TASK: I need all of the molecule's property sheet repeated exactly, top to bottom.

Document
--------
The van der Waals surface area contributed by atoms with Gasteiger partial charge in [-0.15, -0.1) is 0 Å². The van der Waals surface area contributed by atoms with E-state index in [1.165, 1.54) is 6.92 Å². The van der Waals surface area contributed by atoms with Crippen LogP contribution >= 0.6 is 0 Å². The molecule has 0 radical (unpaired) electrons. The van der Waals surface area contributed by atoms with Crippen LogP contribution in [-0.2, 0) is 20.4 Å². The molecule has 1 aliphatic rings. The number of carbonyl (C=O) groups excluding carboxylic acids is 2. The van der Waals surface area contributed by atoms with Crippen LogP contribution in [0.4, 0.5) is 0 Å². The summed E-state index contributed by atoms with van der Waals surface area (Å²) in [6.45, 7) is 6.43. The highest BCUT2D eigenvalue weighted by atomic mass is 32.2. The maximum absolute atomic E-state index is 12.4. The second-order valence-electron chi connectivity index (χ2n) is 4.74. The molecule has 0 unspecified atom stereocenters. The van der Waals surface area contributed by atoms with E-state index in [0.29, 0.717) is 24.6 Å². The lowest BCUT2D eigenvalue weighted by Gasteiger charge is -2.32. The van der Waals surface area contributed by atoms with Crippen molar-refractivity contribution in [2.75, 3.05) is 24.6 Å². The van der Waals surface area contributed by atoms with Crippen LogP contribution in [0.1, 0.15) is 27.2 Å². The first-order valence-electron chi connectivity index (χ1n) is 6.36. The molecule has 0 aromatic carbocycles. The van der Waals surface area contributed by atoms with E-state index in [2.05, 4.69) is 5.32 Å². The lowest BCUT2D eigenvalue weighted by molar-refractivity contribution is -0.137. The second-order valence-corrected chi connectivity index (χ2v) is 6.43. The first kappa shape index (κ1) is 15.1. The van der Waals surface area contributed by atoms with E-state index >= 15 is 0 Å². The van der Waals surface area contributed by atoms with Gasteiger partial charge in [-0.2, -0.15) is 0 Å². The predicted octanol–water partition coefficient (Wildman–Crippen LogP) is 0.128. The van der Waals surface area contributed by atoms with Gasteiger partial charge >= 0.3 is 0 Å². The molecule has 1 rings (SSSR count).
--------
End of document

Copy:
The van der Waals surface area contributed by atoms with Gasteiger partial charge in [-0.15, -0.1) is 0 Å². The van der Waals surface area contributed by atoms with E-state index in [1.165, 1.54) is 6.92 Å². The van der Waals surface area contributed by atoms with Crippen LogP contribution >= 0.6 is 0 Å². The molecule has 0 radical (unpaired) electrons. The van der Waals surface area contributed by atoms with Crippen LogP contribution in [-0.2, 0) is 20.4 Å². The molecule has 1 aliphatic rings. The number of carbonyl (C=O) groups excluding carboxylic acids is 2. The van der Waals surface area contributed by atoms with Crippen LogP contribution in [0.4, 0.5) is 0 Å². The summed E-state index contributed by atoms with van der Waals surface area (Å²) in [6.45, 7) is 6.43. The highest BCUT2D eigenvalue weighted by atomic mass is 32.2. The maximum absolute atomic E-state index is 12.4. The second-order valence-electron chi connectivity index (χ2n) is 4.74. The molecule has 0 unspecified atom stereocenters. The van der Waals surface area contributed by atoms with E-state index in [0.29, 0.717) is 24.6 Å². The lowest BCUT2D eigenvalue weighted by Gasteiger charge is -2.32. The van der Waals surface area contributed by atoms with Crippen molar-refractivity contribution in [2.75, 3.05) is 24.6 Å². The van der Waals surface area contributed by atoms with Crippen LogP contribution in [0.1, 0.15) is 27.2 Å². The first-order valence-electron chi connectivity index (χ1n) is 6.36. The molecule has 0 aromatic carbocycles. The van der Waals surface area contributed by atoms with E-state index in [2.05, 4.69) is 5.32 Å². The lowest BCUT2D eigenvalue weighted by molar-refractivity contribution is -0.137. The second-order valence-corrected chi connectivity index (χ2v) is 6.43. The first kappa shape index (κ1) is 15.1. The van der Waals surface area contributed by atoms with E-state index >= 15 is 0 Å². The van der Waals surface area contributed by atoms with Gasteiger partial charge in [-0.2, -0.15) is 0 Å². The predicted octanol–water partition coefficient (Wildman–Crippen LogP) is 0.128. The van der Waals surface area contributed by atoms with Gasteiger partial charge >= 0.3 is 0 Å². The molecule has 1 rings (SSSR count).